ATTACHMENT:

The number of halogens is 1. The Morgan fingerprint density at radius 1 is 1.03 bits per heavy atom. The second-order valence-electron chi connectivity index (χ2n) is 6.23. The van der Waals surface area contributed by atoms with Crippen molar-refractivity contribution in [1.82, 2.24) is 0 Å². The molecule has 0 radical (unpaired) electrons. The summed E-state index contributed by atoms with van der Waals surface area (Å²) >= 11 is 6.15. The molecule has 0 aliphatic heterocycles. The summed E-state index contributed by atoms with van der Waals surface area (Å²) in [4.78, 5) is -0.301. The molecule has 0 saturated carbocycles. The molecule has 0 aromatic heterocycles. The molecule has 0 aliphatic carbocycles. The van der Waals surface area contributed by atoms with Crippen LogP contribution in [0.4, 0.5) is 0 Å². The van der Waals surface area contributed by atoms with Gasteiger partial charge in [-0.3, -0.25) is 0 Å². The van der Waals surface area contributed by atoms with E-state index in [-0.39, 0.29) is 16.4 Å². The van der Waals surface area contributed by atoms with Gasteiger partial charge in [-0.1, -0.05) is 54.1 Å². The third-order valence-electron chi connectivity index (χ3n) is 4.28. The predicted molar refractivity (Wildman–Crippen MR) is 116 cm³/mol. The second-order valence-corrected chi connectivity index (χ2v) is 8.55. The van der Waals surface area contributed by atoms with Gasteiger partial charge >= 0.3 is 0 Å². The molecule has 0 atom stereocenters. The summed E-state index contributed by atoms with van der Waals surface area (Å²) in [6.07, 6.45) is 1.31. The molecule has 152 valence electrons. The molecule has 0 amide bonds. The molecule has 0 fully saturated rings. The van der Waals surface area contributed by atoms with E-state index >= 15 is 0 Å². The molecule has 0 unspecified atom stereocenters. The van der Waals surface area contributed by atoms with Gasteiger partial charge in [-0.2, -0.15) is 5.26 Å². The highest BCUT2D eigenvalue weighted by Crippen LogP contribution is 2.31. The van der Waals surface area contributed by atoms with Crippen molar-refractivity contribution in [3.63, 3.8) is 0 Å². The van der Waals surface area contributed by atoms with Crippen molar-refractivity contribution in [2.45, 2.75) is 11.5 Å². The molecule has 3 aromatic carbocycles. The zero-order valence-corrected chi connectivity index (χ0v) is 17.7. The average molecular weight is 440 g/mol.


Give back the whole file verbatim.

The number of halogens is 1. The Morgan fingerprint density at radius 1 is 1.03 bits per heavy atom. The second-order valence-electron chi connectivity index (χ2n) is 6.23. The van der Waals surface area contributed by atoms with Crippen molar-refractivity contribution in [1.82, 2.24) is 0 Å². The molecule has 0 radical (unpaired) electrons. The summed E-state index contributed by atoms with van der Waals surface area (Å²) >= 11 is 6.15. The molecule has 0 aliphatic heterocycles. The summed E-state index contributed by atoms with van der Waals surface area (Å²) in [4.78, 5) is -0.301. The molecule has 0 saturated carbocycles. The molecule has 0 aromatic heterocycles. The molecule has 0 aliphatic carbocycles. The van der Waals surface area contributed by atoms with Crippen LogP contribution in [0.4, 0.5) is 0 Å². The van der Waals surface area contributed by atoms with Gasteiger partial charge in [-0.3, -0.25) is 0 Å². The van der Waals surface area contributed by atoms with E-state index in [-0.39, 0.29) is 16.4 Å². The van der Waals surface area contributed by atoms with Gasteiger partial charge in [-0.1, -0.05) is 54.1 Å². The third-order valence-electron chi connectivity index (χ3n) is 4.28. The predicted molar refractivity (Wildman–Crippen MR) is 116 cm³/mol. The second-order valence-corrected chi connectivity index (χ2v) is 8.55. The van der Waals surface area contributed by atoms with Gasteiger partial charge >= 0.3 is 0 Å². The molecule has 0 atom stereocenters. The summed E-state index contributed by atoms with van der Waals surface area (Å²) in [6.07, 6.45) is 1.31. The molecule has 152 valence electrons. The molecule has 0 amide bonds. The molecule has 0 fully saturated rings. The van der Waals surface area contributed by atoms with E-state index >= 15 is 0 Å². The molecule has 0 unspecified atom stereocenters. The van der Waals surface area contributed by atoms with Gasteiger partial charge in [-0.2, -0.15) is 5.26 Å². The highest BCUT2D eigenvalue weighted by Crippen LogP contribution is 2.31. The van der Waals surface area contributed by atoms with Crippen molar-refractivity contribution in [3.63, 3.8) is 0 Å². The van der Waals surface area contributed by atoms with Crippen molar-refractivity contribution in [2.45, 2.75) is 11.5 Å². The molecule has 3 aromatic carbocycles. The zero-order valence-corrected chi connectivity index (χ0v) is 17.7. The average molecular weight is 440 g/mol.